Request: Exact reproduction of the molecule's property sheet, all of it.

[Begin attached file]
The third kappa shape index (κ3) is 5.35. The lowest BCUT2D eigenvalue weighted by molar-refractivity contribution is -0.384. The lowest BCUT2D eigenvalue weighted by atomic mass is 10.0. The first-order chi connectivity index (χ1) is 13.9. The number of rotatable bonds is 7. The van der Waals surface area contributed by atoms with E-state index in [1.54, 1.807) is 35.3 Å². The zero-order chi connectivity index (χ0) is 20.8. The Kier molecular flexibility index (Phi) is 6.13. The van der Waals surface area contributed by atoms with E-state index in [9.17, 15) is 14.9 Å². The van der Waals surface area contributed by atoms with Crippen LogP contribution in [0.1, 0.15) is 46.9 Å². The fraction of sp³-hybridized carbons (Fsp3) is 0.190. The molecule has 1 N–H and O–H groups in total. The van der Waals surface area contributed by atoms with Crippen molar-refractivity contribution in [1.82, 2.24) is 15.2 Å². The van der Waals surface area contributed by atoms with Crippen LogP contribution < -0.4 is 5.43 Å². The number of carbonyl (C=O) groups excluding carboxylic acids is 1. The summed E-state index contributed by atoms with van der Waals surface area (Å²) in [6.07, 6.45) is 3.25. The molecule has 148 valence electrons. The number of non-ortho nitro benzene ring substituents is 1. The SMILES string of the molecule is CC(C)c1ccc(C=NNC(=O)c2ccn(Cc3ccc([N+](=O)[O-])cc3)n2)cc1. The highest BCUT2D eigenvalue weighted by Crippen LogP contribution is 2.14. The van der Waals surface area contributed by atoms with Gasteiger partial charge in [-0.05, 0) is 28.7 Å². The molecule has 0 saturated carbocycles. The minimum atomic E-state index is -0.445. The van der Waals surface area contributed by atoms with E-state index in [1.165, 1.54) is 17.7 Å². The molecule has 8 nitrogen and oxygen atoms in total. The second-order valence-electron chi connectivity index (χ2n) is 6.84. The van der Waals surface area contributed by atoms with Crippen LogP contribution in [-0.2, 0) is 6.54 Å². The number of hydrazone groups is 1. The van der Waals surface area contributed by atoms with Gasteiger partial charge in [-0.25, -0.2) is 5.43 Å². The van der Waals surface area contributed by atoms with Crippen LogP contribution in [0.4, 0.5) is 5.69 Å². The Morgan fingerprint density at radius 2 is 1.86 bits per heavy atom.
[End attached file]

The third kappa shape index (κ3) is 5.35. The lowest BCUT2D eigenvalue weighted by molar-refractivity contribution is -0.384. The lowest BCUT2D eigenvalue weighted by atomic mass is 10.0. The first-order chi connectivity index (χ1) is 13.9. The number of rotatable bonds is 7. The van der Waals surface area contributed by atoms with E-state index in [1.54, 1.807) is 35.3 Å². The zero-order chi connectivity index (χ0) is 20.8. The Kier molecular flexibility index (Phi) is 6.13. The van der Waals surface area contributed by atoms with E-state index in [9.17, 15) is 14.9 Å². The van der Waals surface area contributed by atoms with Crippen LogP contribution in [0.1, 0.15) is 46.9 Å². The fraction of sp³-hybridized carbons (Fsp3) is 0.190. The molecule has 1 N–H and O–H groups in total. The van der Waals surface area contributed by atoms with Crippen molar-refractivity contribution in [1.82, 2.24) is 15.2 Å². The van der Waals surface area contributed by atoms with Crippen LogP contribution < -0.4 is 5.43 Å². The number of carbonyl (C=O) groups excluding carboxylic acids is 1. The summed E-state index contributed by atoms with van der Waals surface area (Å²) in [6.07, 6.45) is 3.25. The molecule has 148 valence electrons. The number of non-ortho nitro benzene ring substituents is 1. The SMILES string of the molecule is CC(C)c1ccc(C=NNC(=O)c2ccn(Cc3ccc([N+](=O)[O-])cc3)n2)cc1. The highest BCUT2D eigenvalue weighted by Crippen LogP contribution is 2.14. The van der Waals surface area contributed by atoms with Gasteiger partial charge in [-0.05, 0) is 28.7 Å². The molecule has 0 saturated carbocycles. The minimum atomic E-state index is -0.445. The van der Waals surface area contributed by atoms with E-state index in [1.165, 1.54) is 17.7 Å². The molecule has 8 nitrogen and oxygen atoms in total. The second-order valence-electron chi connectivity index (χ2n) is 6.84. The van der Waals surface area contributed by atoms with Crippen LogP contribution in [-0.2, 0) is 6.54 Å². The number of hydrazone groups is 1. The van der Waals surface area contributed by atoms with Gasteiger partial charge in [-0.25, -0.2) is 5.43 Å². The van der Waals surface area contributed by atoms with Crippen LogP contribution in [0.4, 0.5) is 5.69 Å². The Morgan fingerprint density at radius 2 is 1.86 bits per heavy atom.